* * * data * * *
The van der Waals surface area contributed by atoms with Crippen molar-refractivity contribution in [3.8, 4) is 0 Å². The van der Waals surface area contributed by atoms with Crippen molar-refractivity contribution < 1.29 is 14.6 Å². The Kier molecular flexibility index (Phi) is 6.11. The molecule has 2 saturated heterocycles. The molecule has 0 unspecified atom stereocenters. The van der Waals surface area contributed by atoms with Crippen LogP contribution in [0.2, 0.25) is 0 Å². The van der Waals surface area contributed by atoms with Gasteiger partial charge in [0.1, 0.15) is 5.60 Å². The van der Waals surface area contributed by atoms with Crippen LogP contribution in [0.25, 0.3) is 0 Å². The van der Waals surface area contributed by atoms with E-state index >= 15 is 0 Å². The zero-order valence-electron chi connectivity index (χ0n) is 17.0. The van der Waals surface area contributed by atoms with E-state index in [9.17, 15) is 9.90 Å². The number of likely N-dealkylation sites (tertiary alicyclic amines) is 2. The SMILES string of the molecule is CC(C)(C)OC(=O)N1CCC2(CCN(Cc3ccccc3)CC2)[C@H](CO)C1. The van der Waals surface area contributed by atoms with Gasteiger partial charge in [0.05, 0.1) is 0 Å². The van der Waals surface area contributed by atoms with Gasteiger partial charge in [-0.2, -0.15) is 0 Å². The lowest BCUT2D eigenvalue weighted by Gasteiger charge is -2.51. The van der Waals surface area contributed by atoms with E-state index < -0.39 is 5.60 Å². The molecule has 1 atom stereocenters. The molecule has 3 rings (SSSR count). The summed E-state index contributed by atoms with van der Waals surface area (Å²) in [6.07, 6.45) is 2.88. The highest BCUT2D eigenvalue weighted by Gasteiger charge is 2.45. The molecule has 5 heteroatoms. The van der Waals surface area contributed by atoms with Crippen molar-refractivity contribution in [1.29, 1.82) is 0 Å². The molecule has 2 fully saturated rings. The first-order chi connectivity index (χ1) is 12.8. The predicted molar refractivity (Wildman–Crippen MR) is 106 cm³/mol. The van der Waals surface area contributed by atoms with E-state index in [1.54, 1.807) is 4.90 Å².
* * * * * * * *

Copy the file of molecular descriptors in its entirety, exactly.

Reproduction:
The van der Waals surface area contributed by atoms with Crippen molar-refractivity contribution in [3.8, 4) is 0 Å². The van der Waals surface area contributed by atoms with Crippen molar-refractivity contribution < 1.29 is 14.6 Å². The Kier molecular flexibility index (Phi) is 6.11. The molecule has 2 saturated heterocycles. The molecule has 0 unspecified atom stereocenters. The van der Waals surface area contributed by atoms with Crippen LogP contribution in [0.2, 0.25) is 0 Å². The van der Waals surface area contributed by atoms with Gasteiger partial charge in [0.1, 0.15) is 5.60 Å². The van der Waals surface area contributed by atoms with Crippen LogP contribution in [0.25, 0.3) is 0 Å². The van der Waals surface area contributed by atoms with E-state index >= 15 is 0 Å². The zero-order valence-electron chi connectivity index (χ0n) is 17.0. The van der Waals surface area contributed by atoms with E-state index in [9.17, 15) is 9.90 Å². The number of likely N-dealkylation sites (tertiary alicyclic amines) is 2. The SMILES string of the molecule is CC(C)(C)OC(=O)N1CCC2(CCN(Cc3ccccc3)CC2)[C@H](CO)C1. The van der Waals surface area contributed by atoms with Gasteiger partial charge in [0.05, 0.1) is 0 Å². The van der Waals surface area contributed by atoms with Gasteiger partial charge in [-0.2, -0.15) is 0 Å². The lowest BCUT2D eigenvalue weighted by Gasteiger charge is -2.51. The van der Waals surface area contributed by atoms with E-state index < -0.39 is 5.60 Å². The molecule has 1 atom stereocenters. The molecule has 3 rings (SSSR count). The summed E-state index contributed by atoms with van der Waals surface area (Å²) in [6.07, 6.45) is 2.88. The highest BCUT2D eigenvalue weighted by Gasteiger charge is 2.45. The molecule has 5 heteroatoms. The van der Waals surface area contributed by atoms with Crippen molar-refractivity contribution in [1.29, 1.82) is 0 Å². The molecule has 2 fully saturated rings. The first-order chi connectivity index (χ1) is 12.8. The predicted molar refractivity (Wildman–Crippen MR) is 106 cm³/mol. The van der Waals surface area contributed by atoms with E-state index in [1.54, 1.807) is 4.90 Å².